Cardiff Blues meet Section Paloise, better known as Pau, in the European Challenge Cup semi-finals at Cardiff Arms Park on Saturday for a place in the Bilbao Final next month.
Although supporters will be familiar with Pau courtesy of our double header against them in the Challenge Cup pool stage last season, we will probably have to admit that we are not as up to speed with them as were with Edinburgh in the quarter-finals.
Before getting in to the analysis of how they play, let’s have a look at how this season has gone for them generally.
Pau currently sit seventh in the Top14, two points adrift of the final play-off spot, and subsequently Champions Cup qualification, with two games left of the regular season. Such is the competitiveness of the league though, they are just eight points off second, although they are well clear of any potential danger.
Just five of Pau’s 14 league wins this season have come on the road, as is fairly par of the course for the French league, however they did win all three away games in the Challenge Cup pool stage on the way to topping their pool with a 100% record. Gloucester, Agen and Zebre all soundly beaten en route to the quarter-finals.
Once into the knockout stages they received home advantage against fellow Top14 side Stade Francais, storming into an early lead and then holding off a second half comeback to win 35-32 at the Stade du Hameau.
However, that victory has been swiftly followed by back-to-back defeats while Cardiff Blues were in South Africa, falling away to Bordeaux with a 19-18 scoreline, before being beaten 22-33 by 11th place Agen at home last weekend.
There have been plenty of questions this week about what sort of Pau side we should expect to travel to Cardiff on Saturday because, although they are one of the lesser known French sides, they retain their fair share of overseas talent.
Steffon Armitage, Ireland’s Dave Foley, Wallaby Ben Mowen, Lourens Adriaanse of the Springboks and Fijians Jule Vatabua and Watisoni Votu are all amongst their ranks, while ex-All Blacks Tom Taylor, Colin Slade, Frank Halai, Benson Stanley and, most famous of all, Conrad Smith are members of the squad.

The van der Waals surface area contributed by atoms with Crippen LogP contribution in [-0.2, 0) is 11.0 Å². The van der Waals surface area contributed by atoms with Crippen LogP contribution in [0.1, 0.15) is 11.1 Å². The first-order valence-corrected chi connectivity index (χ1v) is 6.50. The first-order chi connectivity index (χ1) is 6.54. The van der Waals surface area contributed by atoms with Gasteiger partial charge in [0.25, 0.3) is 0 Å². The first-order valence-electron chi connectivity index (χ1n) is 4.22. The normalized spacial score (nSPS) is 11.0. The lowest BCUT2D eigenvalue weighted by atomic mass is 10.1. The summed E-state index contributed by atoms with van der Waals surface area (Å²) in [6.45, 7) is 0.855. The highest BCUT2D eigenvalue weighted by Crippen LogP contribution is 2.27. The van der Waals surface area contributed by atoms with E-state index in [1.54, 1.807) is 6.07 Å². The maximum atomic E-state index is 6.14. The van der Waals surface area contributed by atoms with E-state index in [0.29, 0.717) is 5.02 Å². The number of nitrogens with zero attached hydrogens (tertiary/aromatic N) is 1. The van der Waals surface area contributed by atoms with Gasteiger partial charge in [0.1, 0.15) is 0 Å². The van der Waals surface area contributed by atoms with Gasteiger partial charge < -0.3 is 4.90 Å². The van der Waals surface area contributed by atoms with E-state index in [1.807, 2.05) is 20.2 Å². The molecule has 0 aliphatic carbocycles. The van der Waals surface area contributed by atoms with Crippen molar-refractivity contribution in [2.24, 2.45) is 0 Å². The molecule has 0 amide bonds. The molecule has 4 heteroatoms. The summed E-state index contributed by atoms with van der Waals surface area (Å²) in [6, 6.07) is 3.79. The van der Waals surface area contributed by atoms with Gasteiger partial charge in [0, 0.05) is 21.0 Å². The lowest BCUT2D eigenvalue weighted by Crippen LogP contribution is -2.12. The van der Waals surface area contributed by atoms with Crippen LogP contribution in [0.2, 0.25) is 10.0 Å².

Cast your mind back to Cardiff Blues 27-12 win over Pau at the Arms Park last season though, and you’ll only recall Mowen being present that October night. Conrad Smith wasn’t even registered in the European squad!
Now that Pau have become a more settled Top14 outfit however, they have included more of their star names in Challenge Cup action this season, with at least five of the players listed above being used in every European starting XV so far. Smith only has one appearance to his name though.
It was a surprise to see them go pretty much fully loaded in their defeat to Agen last weekend, but it’s possible that they may have been mirroring Danny Wilson’s approach with Cardiff Blues and ensuring the first team were match ready ahead of Saturday’s encounter.
Whoever they pick will be a tough outfit to play against though, and that is because the playing style largely remains the same no matter which personnel they have on the field. When describing the tactics, power would be the operative word.
It’s not a particularly complicated game plan but, in the same way as when we’ve played Lyon and Toulouse earlier in the season, if you don’t get your defensive organisation, and most importantly your mindset, spot on, then you can quickly find yourself on the back foot.
The extra dimension that the French sides have from a simple pick-and-drive game though, as evidenced in the last clip, is that old French flair showing itself in the form of offloads. With a high skill level, the Top14 is rife with miracle offloads, and it can quickly turn a slow phase into a dangerous attack.
It’s not just the forwards who bring that power side to the game though.
With the likes of Fijian international Jule Vatubua and All Blacks Benson Stanley and Conrad Smith in the midfield ranks, Pau rely heavily on their centres to get go forward ball, and even score, as in the third clip.
However, such is the quality of the centres though, that they can’t just be tied down to a one dimensional carrying game, especially off first phase play.